I criticised exactly ONE sub-premise of his argument, and fairly so, I believe. It is simply not rational to assume the longer view status quo for Russia and China, and to lump either of them into one part or the other of the ''Core/Gap'' dichotomy. This may be a convenient device, in the aid of having a nice, tidy theory to present, but this can in no sense be termed ''real-world''.
The phrase ''it's all a dog's dinner'' refers, in the conclusive paragraph, to the broad conditions involving Russia and China, NOT to the general notion of globalisation (with which, I fear, we're rather stuck in the long run), nor to ''Core/Gap'' worldview (although I think his focus on geopolitics and economics is relatively overstressed compared to the importance of ingrained cultural mores), nor to any other portion of his discussion.
This gentleman aside for a moment, you can hardly be impressed, over any significant period of time, with the ''track record'' of practical results that have devolved from the adherence of governments and financial markets to finely-spun academic theories. Can you say ''War on Poverty'' and ''Great Society'', both of which devolved from impeccable (cough) academic sources? Can you say ''Long-Term Capital Management'', two of whose chief partners were Nobel Prize winning academics? Would you care to sit for another hundred or so examples, just off the top of my head?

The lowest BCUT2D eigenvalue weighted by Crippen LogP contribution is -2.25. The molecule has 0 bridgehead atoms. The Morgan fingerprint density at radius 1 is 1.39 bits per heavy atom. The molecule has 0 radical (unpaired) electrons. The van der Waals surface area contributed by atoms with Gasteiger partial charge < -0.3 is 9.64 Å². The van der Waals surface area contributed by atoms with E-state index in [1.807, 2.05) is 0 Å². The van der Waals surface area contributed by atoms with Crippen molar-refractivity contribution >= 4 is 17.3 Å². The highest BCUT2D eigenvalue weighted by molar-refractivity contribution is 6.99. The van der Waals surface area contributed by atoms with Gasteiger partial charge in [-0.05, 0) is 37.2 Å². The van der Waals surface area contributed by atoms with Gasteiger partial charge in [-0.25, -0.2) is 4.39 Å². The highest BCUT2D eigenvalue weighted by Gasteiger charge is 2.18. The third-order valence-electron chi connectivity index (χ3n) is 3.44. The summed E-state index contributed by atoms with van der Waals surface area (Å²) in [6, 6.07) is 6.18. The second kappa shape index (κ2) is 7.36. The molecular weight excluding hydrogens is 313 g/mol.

Beware embracing theory UNTIL there has been demonstrated some practical real-world result.
And who is asuming the status quo for Russia and China?